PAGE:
Spiralling cost of insuring young drivers could lead to on-board cameras fitted as standard.
For car manufacturers, the high cost of insurance is as worrying as it is for individuals. Recently Peugeot’s head of product, Xavier Peugeot, told me that it was looking at ways of incorporating technology in its cars to help younger drivers afford insurance.
“It is a concern to us that younger drivers can no longer buy cars like the 208 GTi because the insurance is too expensive.”
Every vehicle camera company spoken to says having cameras and data recorders in cars improves driver behaviour. And safer drivers should make for lower insurance premiums.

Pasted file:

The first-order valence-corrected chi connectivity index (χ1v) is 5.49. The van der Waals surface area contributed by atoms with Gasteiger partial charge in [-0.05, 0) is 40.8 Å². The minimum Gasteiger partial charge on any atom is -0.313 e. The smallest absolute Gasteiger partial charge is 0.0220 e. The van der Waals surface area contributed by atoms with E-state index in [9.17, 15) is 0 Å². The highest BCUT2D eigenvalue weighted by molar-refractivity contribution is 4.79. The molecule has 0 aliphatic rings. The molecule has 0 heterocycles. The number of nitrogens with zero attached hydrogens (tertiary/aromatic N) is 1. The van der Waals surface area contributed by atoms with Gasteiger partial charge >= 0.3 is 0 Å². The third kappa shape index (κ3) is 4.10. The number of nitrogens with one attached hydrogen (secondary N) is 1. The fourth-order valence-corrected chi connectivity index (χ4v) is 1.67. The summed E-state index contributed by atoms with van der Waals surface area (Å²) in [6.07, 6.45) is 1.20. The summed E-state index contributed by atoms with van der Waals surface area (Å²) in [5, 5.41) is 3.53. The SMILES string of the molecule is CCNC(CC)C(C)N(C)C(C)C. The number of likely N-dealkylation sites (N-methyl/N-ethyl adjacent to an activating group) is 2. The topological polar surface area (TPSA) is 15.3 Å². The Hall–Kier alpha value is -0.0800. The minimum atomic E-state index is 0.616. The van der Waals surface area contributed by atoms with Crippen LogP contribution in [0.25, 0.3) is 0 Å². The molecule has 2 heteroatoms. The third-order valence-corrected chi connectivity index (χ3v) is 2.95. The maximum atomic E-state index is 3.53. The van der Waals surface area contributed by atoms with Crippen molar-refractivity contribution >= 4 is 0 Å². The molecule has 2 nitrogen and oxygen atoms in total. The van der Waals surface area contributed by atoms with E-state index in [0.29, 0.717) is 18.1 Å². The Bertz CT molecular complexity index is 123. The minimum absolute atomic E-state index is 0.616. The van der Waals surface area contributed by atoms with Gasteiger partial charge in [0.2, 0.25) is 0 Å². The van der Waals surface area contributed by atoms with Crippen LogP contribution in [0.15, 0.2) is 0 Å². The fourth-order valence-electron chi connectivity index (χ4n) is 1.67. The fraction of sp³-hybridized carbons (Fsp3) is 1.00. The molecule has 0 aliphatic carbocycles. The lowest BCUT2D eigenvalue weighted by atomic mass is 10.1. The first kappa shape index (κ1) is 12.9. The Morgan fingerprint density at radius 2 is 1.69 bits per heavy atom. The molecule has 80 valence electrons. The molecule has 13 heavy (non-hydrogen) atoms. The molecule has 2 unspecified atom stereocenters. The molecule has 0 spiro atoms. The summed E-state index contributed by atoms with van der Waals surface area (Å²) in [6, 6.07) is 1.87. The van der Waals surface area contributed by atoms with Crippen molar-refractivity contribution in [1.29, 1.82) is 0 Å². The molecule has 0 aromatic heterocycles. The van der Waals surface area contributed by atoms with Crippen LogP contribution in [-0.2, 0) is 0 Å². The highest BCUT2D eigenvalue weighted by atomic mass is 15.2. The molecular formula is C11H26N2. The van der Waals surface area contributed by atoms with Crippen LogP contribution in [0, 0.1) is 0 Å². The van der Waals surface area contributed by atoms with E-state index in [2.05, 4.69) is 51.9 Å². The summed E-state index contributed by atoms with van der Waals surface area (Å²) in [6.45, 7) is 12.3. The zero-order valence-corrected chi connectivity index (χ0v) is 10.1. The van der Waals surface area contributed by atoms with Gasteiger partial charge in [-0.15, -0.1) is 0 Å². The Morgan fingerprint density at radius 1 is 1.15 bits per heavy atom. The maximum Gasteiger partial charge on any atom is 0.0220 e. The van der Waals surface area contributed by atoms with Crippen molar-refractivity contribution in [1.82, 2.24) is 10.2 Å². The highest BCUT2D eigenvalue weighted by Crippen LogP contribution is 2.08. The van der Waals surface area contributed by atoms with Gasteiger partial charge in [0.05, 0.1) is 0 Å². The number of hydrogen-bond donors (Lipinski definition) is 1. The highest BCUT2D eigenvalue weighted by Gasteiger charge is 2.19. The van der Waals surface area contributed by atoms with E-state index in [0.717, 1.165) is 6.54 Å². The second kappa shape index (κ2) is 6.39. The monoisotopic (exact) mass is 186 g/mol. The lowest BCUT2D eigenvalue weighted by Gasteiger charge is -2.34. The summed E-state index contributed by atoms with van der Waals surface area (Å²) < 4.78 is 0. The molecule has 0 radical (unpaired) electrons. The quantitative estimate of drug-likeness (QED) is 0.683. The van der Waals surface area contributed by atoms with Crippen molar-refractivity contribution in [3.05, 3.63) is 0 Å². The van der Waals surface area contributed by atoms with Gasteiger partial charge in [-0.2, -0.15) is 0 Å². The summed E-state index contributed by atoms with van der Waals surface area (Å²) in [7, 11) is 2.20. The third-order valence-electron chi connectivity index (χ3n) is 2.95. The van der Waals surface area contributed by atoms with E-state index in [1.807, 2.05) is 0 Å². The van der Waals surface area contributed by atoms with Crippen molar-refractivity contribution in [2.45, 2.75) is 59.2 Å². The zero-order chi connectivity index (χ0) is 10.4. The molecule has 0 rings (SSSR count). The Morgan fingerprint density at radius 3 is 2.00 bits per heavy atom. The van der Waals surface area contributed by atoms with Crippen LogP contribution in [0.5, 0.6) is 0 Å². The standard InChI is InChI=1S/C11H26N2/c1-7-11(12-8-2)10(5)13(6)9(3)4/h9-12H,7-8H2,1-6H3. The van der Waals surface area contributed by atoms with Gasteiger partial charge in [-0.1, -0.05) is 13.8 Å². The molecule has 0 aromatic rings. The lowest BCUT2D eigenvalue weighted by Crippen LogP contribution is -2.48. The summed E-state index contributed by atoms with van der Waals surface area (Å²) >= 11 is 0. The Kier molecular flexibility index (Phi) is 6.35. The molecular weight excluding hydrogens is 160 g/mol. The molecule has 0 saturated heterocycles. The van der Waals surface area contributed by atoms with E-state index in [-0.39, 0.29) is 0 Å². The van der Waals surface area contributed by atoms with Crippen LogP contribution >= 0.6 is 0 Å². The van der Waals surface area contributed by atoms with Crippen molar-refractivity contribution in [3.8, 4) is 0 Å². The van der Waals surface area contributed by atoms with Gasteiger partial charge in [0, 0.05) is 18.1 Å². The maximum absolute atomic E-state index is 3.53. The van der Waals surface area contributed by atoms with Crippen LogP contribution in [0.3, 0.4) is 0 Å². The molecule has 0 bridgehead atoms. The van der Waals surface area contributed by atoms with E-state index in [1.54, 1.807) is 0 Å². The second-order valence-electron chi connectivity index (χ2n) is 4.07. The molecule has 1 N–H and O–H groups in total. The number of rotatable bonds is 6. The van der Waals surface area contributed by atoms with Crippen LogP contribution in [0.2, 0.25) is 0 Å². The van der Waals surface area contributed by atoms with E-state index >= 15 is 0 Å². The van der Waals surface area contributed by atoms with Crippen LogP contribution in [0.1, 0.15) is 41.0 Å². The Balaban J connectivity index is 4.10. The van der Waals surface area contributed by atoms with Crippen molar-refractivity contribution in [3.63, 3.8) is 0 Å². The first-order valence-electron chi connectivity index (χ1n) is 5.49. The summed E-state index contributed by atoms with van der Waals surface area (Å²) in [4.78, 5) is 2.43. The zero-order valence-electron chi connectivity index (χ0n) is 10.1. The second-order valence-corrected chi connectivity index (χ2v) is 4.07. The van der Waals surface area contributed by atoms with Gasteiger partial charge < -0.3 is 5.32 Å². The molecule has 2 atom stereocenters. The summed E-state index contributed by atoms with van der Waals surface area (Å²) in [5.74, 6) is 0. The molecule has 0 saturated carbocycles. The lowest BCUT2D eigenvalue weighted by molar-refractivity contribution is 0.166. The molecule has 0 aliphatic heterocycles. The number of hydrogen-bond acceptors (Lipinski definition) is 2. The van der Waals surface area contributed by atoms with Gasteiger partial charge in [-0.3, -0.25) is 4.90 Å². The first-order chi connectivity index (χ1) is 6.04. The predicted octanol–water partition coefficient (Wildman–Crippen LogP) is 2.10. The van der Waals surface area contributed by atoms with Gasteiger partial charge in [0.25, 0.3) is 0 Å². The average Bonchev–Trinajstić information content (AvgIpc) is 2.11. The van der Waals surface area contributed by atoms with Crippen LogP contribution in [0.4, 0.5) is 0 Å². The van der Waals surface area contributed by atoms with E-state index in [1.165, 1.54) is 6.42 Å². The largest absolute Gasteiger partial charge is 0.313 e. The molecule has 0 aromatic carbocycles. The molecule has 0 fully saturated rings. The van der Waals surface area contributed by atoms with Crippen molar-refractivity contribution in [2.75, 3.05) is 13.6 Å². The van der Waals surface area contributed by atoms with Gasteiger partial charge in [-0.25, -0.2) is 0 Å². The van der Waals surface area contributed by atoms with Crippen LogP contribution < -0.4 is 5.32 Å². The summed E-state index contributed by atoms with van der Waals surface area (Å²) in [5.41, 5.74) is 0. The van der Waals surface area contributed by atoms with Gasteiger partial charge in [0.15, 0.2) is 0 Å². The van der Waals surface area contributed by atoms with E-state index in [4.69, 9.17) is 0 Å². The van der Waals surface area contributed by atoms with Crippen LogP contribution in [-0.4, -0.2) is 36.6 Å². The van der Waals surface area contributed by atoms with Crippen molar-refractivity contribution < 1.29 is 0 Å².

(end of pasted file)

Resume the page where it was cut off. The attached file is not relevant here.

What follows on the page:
What’s more, cameras protect drivers against erroneous crash for cash claims, something the insurance industry claims costs hundreds of millions of pounds a year.
Insurer Allianz says that in 2012, the most recent year it has figures for, there were 150,000 road traffic accidents reported to the police. In addition to that, it estimates 730,000 accidents that weren’t reported to the police. Of these 880,000 accidents it reckons 76 per cent had human error as their sole cause.
So the question is, how long before a car company starts including crash cameras as standard equipment?